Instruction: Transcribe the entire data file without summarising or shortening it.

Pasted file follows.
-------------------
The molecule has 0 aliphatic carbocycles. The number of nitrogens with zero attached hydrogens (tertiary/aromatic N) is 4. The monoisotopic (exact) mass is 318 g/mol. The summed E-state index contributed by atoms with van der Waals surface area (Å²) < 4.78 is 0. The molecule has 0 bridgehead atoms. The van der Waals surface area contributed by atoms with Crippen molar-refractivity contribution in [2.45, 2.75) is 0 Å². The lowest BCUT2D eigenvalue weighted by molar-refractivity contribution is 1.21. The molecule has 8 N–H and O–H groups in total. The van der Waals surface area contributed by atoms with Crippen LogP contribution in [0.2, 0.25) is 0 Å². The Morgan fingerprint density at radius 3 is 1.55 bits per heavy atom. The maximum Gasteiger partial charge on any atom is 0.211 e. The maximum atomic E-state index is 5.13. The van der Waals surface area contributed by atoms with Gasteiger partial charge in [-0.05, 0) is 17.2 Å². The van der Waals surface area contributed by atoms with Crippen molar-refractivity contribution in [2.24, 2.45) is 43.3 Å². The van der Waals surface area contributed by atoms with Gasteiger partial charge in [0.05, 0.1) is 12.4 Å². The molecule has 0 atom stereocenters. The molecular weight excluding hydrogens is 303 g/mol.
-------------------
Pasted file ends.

The molecule has 0 aliphatic carbocycles. The number of nitrogens with zero attached hydrogens (tertiary/aromatic N) is 4. The monoisotopic (exact) mass is 318 g/mol. The summed E-state index contributed by atoms with van der Waals surface area (Å²) < 4.78 is 0. The molecule has 0 bridgehead atoms. The van der Waals surface area contributed by atoms with Crippen molar-refractivity contribution in [2.45, 2.75) is 0 Å². The lowest BCUT2D eigenvalue weighted by molar-refractivity contribution is 1.21. The molecule has 8 N–H and O–H groups in total. The van der Waals surface area contributed by atoms with Crippen LogP contribution in [0.2, 0.25) is 0 Å². The Morgan fingerprint density at radius 3 is 1.55 bits per heavy atom. The maximum Gasteiger partial charge on any atom is 0.211 e. The maximum atomic E-state index is 5.13. The van der Waals surface area contributed by atoms with Gasteiger partial charge in [-0.05, 0) is 17.2 Å². The van der Waals surface area contributed by atoms with Crippen molar-refractivity contribution in [2.24, 2.45) is 43.3 Å². The van der Waals surface area contributed by atoms with Gasteiger partial charge in [0.05, 0.1) is 12.4 Å². The molecule has 0 atom stereocenters. The molecular weight excluding hydrogens is 303 g/mol.